Monday, December 24, 2007

Yuletide Update

It's been a while since the last update so I wanted to give some news on how things are going with work towards the next release.

I've spent a lot of time working on getting the HLE audio code working on the Media Engine. I've been making steady progress, but it's been taking longer than I initially expected. Fortunately, I'm very close to getting all of the audio processing moved over to the ME - in fact I believe I have just one significant bug left to fix.

The issue seems to be a very odd synchronisation bug which causes the emulator to lock up when running the audio processing asynchronously. As with many of these types of bugs, it's proving quite hard to track down because as soon as I change the code to debug the problem, the issue goes away. A true Heisenbug :(

What's particularly annoying is that the bug is stopping me from measuring how much of a difference running the audio code on the ME makes. Hopefully I'll be able to fix the bug over the Christmas break and be able to publish some timings over the new year.

As part of this work, I've also been writing a general-purpose 'job manager', which coordinates batches of work between the main CPU and the ME. The idea is to build on top of J.F.'s MediaEngine.prx to provide a simple interface for queing up and dispatching work asynchronously. When a job is added to the queue, a flag indicates whether the job is suitable for running on the ME, or whether it should just be run asynchronously on the main CPU instead.

Initially just the audio processing will run through the job manager on the ME, but eventually it should be possible run other pieces of work asynchronously too. I'm hoping that it will eventually be possible to move parts of the HLE graphics processing to run asynchronously too, but I need to investigate things a bit more first. That's a job for future releases however.

Anyway, that's all for now. I'm off to eat mince pies and watch The Great Escape on tv. Merry Christmas everyone :)

-StrmnNrmn

Sunday, November 25, 2007

R14 Progress

It's been a while since I talked about R14 so I wanted to post a quick update on what I've been doing.

The Media Engine work has been going well. The job manager I talked about last week is now fairly functional and handles executing the audio upsampling code in 3 different modes: synchronously, asynchronously on the main processor, and asynchronously on the ME.

It's taken me a little longer to get the audio upsampling code working smoothly on the ME. I decided to focus on this initially (rather than Azimer's Audio HLE code) as it's a lot simpler and more self contained, but getting it working on the ME without any glitches required a little bit of work. I had to rewrite the simple ring buffer I was using to be lock-free. This is straightforward when dealing with a single reader thread and a single writer thread on the same processor, but a little more care is required when the reader and writer are operating on separate cores without cache coherency. I think getting this running glitch-free has helped prepare me well for the bigger task of getting Azimer's HLE code running asynchronously on the ME. I'll be working on this next.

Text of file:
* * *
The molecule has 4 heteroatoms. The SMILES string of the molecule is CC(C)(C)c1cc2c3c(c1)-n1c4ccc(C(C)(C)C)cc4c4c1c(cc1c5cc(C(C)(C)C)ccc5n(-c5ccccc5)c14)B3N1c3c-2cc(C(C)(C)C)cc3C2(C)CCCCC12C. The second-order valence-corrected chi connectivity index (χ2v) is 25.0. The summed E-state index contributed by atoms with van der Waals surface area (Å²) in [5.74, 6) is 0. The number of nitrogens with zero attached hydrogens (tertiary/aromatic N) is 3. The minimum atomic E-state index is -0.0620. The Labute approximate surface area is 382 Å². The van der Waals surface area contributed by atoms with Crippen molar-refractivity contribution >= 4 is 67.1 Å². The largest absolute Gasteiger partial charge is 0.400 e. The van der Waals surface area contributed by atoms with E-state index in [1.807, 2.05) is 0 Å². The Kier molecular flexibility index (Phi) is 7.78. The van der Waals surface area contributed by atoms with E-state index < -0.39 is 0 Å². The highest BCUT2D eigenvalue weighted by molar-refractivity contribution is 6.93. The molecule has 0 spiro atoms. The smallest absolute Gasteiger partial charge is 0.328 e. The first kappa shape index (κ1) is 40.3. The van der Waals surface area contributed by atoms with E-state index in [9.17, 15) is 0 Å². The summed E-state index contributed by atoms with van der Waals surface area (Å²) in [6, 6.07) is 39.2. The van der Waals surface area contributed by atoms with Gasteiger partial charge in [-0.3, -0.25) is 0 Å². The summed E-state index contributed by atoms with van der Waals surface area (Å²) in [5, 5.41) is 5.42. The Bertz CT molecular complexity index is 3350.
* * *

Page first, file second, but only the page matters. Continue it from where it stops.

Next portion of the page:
Besides the ME work, I've had an interesting diversion getting some new font rendering working in Daedalus. I saw on the ps2dev.org forums that BenHur had released a library for rendering text using the PSP's built in fonts. I've always been a little unhappy with Daedalus's text rendering, and thought this would be a good opportunity to improve it. Here's a screenshot of the UI using BenHur's intraFont library (click through for a better-looking unscaled version):




I think this is looking a lot better than the previous font. The drop shadows really help make the text more readable. I also support multiple fonts for the first time, so the header text actually looks like header text :)

-StrmnNrmn

Monday, November 19, 2007

And the winner is...

This has been one of the hardest posts I've had to write, because I know whichever entry I pick as winner of the icon competition, a lot of people are going to be disappointed that I didn't pick their favourite.

Trying to select a winner has forced me to think about what I wanted to get out of this competition. On the surface, the main goal of the competition was just to replace the ugly default icon on the PSP's XMB. However as I've checked out all the entries over the past couple of weeks, I've come to realise that the main objective of the competition should be to define an identity for Daedalus.

In the end, one of the main criteria I've used to select the winner is how well the design works as a logo, or identity, for the project as a whole. For this reason I've picked Patrick Ahmann's design:




I think Patrick's design is wonderfully clean and stylish, and the colours look especially crisp and vibrant on the PSP's screen*. The typography, particularly for the 'daedalus' logo is very simple and distinctive and I think it would work well as a logo on the web. What's more, I got quite excited about using the cog motif on the logo as a progress indicator on loading screens :)

So, well done Patrick!

I want to say a big 'thank you' to everyone who contributed. Many people put a lot of work into this and I'm really sorry that I could only pick one winner. I think the quality of the final 10 was excellent, so if you disagree with my choice hopefully there's something there for you :)